When I graduated from the University of Guelph in 2015 with a degree in Biotechnology and Marketing, I never imagined that my Alma Mater would very soon become a client of a company I co-created. More surprisingly, is why our start-up would be hired and the impact we would have.
The University of Guelph is now one of The Making-Box’s largest clients and champions. We’ve produced a dozen or so campus comedy events but entertainment makes up a mere 10% of how we support the university. The other 90% is through applied improv training programs that we design and facilitate with staff and students.
“Improv For Business delivered against my expectations and then some.” Kathleen Rodenburg, Associate Professor, Gordon S. Lang School of Business and Economics, University of Guelph
In this capacity, The Making-Box has helped the Gordon S. Lang School of Business and Economics, Ontario Agricultural College, The School of Computer Science, The Research Innovation Office, Counselling Services, The Central Students Association and many more. In three different colleges an Improv For Business session is a recurring component of the curriculum - notably absent is the College of Arts. So why are these future business leaders, aggies and programmers practicing improv?
Improv principles can enrich the classroom experience in more ways than one. However professors are often looking for help in cultivating an environment where students can confidently present bold ideas, respect the diversity of new ideas, and collaborate productively. In all sessions we aim for students to have fun, feel connected (to themselves and others) and leave inspired to apply a toolkit of communication practice that foster team cohesion, creative-thinking, agile leadership and active listening.
The bane of many student’s academic experience is group projects. They either go inexplicably well for no apparent reason, or magnificently bad, devolving into finger-pointing and late marks. We believe this is because many classrooms, leave group cohesion up to chance. Courses rarely explore clear and easily applicable tools to facilitate productive collaboration. While failed collaborations can certainly be a fantastic learning tool, a handful of University of Guelph professors are taking a more proactive approach. And, they are doing it using improv.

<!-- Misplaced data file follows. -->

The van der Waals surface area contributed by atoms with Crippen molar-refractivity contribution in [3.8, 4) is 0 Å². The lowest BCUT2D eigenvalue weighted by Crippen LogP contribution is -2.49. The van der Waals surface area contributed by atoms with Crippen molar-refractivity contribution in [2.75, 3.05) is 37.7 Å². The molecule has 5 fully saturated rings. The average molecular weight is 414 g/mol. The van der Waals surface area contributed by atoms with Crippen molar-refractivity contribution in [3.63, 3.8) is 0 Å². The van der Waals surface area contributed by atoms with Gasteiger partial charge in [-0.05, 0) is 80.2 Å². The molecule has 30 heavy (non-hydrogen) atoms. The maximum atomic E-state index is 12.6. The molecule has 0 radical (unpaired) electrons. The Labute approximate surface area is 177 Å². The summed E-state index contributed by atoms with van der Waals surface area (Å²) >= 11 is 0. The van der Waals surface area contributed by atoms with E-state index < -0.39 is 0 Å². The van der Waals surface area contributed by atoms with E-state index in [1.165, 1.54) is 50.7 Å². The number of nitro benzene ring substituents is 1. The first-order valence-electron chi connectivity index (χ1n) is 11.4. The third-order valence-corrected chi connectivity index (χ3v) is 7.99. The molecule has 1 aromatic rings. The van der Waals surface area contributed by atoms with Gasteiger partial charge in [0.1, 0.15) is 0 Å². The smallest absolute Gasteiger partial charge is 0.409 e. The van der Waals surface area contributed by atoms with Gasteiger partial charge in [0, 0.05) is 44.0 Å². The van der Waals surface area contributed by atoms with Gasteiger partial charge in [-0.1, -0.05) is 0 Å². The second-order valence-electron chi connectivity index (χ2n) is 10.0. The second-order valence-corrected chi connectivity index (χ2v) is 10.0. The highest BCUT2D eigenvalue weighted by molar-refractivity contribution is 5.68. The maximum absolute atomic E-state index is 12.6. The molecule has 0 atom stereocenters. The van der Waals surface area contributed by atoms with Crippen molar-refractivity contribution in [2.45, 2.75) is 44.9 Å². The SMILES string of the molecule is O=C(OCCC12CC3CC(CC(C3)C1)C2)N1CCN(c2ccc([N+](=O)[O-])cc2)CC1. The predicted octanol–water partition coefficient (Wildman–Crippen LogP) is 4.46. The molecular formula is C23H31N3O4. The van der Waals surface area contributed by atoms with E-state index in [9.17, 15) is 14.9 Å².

"Improv provides the tools to help me communicate more effectively with other academics, and with people outside the academic bubble. This is a critical skill that is necessary for effective science communication.”
Dan Gillis, Associate Professor, School of Computer Science, University of Guelph
Learning to improvise more effectively is an active classroom experience. Students explore a series of game-based exercises in pairs, small groups that are suitable for all personality-types. After each exercise, we collectively unpack discoveries and highlight applications. Here’s a high-level look at three key improv concepts we explore in the classroom in order to promote group cohesion and productive collaboration.
Listening to Understand Rather Than To Respond
Giving attention takes practice. It’s habit for many to listen just long enough to to reply, retort, or get back to your own ideas. This undermines your ability attune yourself to the moment, others and the project at hand. High-quality improvisation requires of present-state awareness and a focus on supporting others contributions.
Fostering a Yes Culture
This means actively fostering a culture of acceptance. Improv encourages you to temporarily suspend your critic for the sake of elevating others creative impulses. It’s easy to focus on your own ideas and forget to empathize and build upon another’s viewpoint. Instead of immediately evaluating why someone is wrong, a Yes Culture puts the focus on connections, strategies to get on the same side of the table. This does not imply instant agreement, an absence of evaluation, or an invitation for a group-think disaster. Practicing a Yes Culture is a way to means to check your ego, trust your teammates are offering what they deem as valuable information and help promote psychological safety.
Adopting a Yes And… Mindset
At elementary level this means starting a sentence with the words: “Yes And…”
Student 1: “I think I need to take a break”
Student 2: “Yes and... let’s all go together now, so we can refocus together after.”
At higher level this principle means respecting and appreciating a diversity of new ideas, then seeking to add to, heighten, clarify or integrate them into the ideas and information that is present. Ideas become more fully-formed through subsequent and collective “Yes And…” additions and from there, we can evaluate and then perhaps offer a opposing or new idea. However, if we are to immediately shut down another’s contribution things become combative. With this tool, we avoid saying “Yes But…” and “Yes, Or…” which implies instant critique and devalues the input of others.
“This blew other professional development sessions out the water.”
Pauline Sinclair, Director, Office of Graduate and Post-Doctoral Studies, University of Guelph
Let it be known that applying improv techniques within the university classroom is not exclusive to the University of Guelph. Many American business schools (Duke, UCLA, MIT) have core improv training components. Canadian business programs within McGill, Waterloo and UBC all state they offer elective or required improv lessons. Furthermore, Mary Crossan of Western’s Ivey Business School is a prominent researcher in the field. What seems unique about the University of Guelph is their appetite to apply improv across disciplines. To us, this makes sense because nearly all areas of study require group collaboration.
Professor Pro Tip: Research shows that having improv in your class could lead to better class evaluations too.